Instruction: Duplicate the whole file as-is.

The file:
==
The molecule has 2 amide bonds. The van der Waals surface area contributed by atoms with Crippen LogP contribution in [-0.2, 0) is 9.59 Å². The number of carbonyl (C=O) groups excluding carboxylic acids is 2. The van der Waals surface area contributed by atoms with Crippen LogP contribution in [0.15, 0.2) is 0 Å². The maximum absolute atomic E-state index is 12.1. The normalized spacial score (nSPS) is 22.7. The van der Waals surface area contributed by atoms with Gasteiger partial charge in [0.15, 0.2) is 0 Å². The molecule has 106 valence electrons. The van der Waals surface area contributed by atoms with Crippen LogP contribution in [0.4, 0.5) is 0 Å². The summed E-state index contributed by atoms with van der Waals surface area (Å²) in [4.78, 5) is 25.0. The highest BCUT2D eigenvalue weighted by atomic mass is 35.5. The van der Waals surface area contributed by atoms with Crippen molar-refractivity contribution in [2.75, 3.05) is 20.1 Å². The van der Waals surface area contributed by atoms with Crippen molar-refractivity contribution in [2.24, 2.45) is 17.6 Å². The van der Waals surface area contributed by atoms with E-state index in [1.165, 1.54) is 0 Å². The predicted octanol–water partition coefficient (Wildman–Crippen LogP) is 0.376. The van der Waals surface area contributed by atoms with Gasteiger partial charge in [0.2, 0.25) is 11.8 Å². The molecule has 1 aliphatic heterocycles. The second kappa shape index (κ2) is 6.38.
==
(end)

The molecule has 2 amide bonds. The van der Waals surface area contributed by atoms with Crippen LogP contribution in [-0.2, 0) is 9.59 Å². The number of carbonyl (C=O) groups excluding carboxylic acids is 2. The van der Waals surface area contributed by atoms with Crippen LogP contribution in [0.15, 0.2) is 0 Å². The maximum absolute atomic E-state index is 12.1. The normalized spacial score (nSPS) is 22.7. The van der Waals surface area contributed by atoms with Gasteiger partial charge in [0.15, 0.2) is 0 Å². The molecule has 106 valence electrons. The van der Waals surface area contributed by atoms with Crippen LogP contribution in [0.4, 0.5) is 0 Å². The summed E-state index contributed by atoms with van der Waals surface area (Å²) in [4.78, 5) is 25.0. The highest BCUT2D eigenvalue weighted by atomic mass is 35.5. The van der Waals surface area contributed by atoms with Crippen molar-refractivity contribution in [2.75, 3.05) is 20.1 Å². The van der Waals surface area contributed by atoms with Crippen molar-refractivity contribution in [2.24, 2.45) is 17.6 Å². The van der Waals surface area contributed by atoms with E-state index in [1.165, 1.54) is 0 Å². The predicted octanol–water partition coefficient (Wildman–Crippen LogP) is 0.376. The van der Waals surface area contributed by atoms with Gasteiger partial charge in [0.2, 0.25) is 11.8 Å². The molecule has 1 aliphatic heterocycles. The second kappa shape index (κ2) is 6.38.